May 22nd, 2023 by Conn Hastings
Scientists at the University of Minnesota have developed a method to detect misfolded proteins more rapidly and sensitively. The technique could eventually allow clinicians to diagnose diseases that involve misfolded proteins more easily, including Alzheimer’s, Parkinson’s, and Creutzfeldt-Jakob disease. The approach involves an enhancement to an existing assay called Real-Time Quaking-Induced Conversion (RT-QuIC) assay. This assay involves adding a small sample containing misfolded proteins to a larger protein sample, and shaking the mixture for hours. This causes the misfolded proteins to increase in number, allowing their eventual detection. These researchers...Read More
Scientists at the Japan Advanced Institute of Science and Technology in Ishikawa, Japan have developed an anti-cancer treatment that consists of bacteria that are naturally found inside some tumors. Isolating and then injecting these bacteria into existing tumors appears to provoke a strong immune response that can lead to tumor destruction, without the need for advanced techniques such as bacterial genetic engineering or complex drug delivery. The concept of using bacteria to target tumors is not new, but typically it is studied in the context of using the bacteria to...Read More

May 19th, 2023 by Conn Hastings
Student researchers at Rice University have developed a paper strip test for hypothyroidism, similar to those that are commonly used for COVID-19 testing. Babies with congenital hypothyroidism require prompt diagnosis and treatment, but in many parts of the world a lack of healthcare resources can mean that the condition can go undiagnosed for long periods, affecting a child’s development. This paper-based device may be well suited for large screening programs in such countries, as it is inexpensive and easy to use, requiring just a small drop of blood. The device...Read More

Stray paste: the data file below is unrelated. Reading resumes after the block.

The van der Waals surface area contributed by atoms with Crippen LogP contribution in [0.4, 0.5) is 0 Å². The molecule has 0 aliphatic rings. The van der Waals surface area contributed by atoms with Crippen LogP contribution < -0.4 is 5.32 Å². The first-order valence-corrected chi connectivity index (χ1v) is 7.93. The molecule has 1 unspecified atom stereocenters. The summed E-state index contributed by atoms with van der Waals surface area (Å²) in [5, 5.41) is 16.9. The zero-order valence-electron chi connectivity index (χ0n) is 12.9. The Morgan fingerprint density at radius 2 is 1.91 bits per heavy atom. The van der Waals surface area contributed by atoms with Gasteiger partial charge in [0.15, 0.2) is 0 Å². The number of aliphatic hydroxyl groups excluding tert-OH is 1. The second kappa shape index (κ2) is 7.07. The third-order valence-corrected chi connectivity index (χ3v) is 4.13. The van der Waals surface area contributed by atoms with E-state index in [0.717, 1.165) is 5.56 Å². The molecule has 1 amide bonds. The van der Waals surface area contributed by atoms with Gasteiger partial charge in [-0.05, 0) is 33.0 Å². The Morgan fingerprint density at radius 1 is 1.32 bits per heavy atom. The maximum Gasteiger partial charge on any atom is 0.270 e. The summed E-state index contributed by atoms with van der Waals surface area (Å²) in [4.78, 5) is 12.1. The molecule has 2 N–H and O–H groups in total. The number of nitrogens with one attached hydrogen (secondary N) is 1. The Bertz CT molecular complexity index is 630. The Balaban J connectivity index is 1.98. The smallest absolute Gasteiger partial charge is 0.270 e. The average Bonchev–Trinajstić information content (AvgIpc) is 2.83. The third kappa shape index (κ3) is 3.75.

Researchers at the University of Illinois at Urbana-Champaign have developed a bioinspired implant coating that is designed to be implanted along with devices such as spinal implants. The technology has been inspired by dragonfly and cicada wings that contain tiny pillars that can skewer bacteria, providing mechanical anti-microbial action. Unlike current approaches that use antibiotics that are gradually released by the implant, the mechanical approach will not become depleted over time or cause side-effects in nearby tissues. It also avoids the manifestation of antimicrobial drug resistance and can also easily...Read More

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siRNA as a COVID-19 Treatment

Researchers at UMass Chan Medical School have developed a small interfering RNA (siRNA) technology that is stable enough for inhalation into the lungs, where it can... May 30th, 2023


Vein on a Chip Includes Flexible Valves

Researchers at the University of Birmingham in the United Kingdom have developed a microfluidic device that mimics a human vein, including anatomical features such... May 9th, 2023


Emergency Medicine

Smartphone Camera Measures Blood Oxygen

At the University of Washington a research team has developed a smartphone system that can measure blood oxygen levels. The technology uses the camera and flash of... September 21st, 2022


Implanted Ultrasound Lets Chemo Access Brain

Researchers at Northwestern University have trailed an implanted ultrasound device in patients, which is used in combination with microbubbles to transiently open... May 12th, 2023

Brain Decoder Spells Out Thoughts

Researcher scientists at the University of Texas at Austin have developed a brain decoding technology that combines an fMRI scanner and artificial intelligence,... May 11th, 2023


Smartphone Camera Measures Blood Oxygen

At the University of Washington a research team has developed a smartphone system that can measure blood oxygen levels. The technology uses the camera and flash of... September 21st, 2022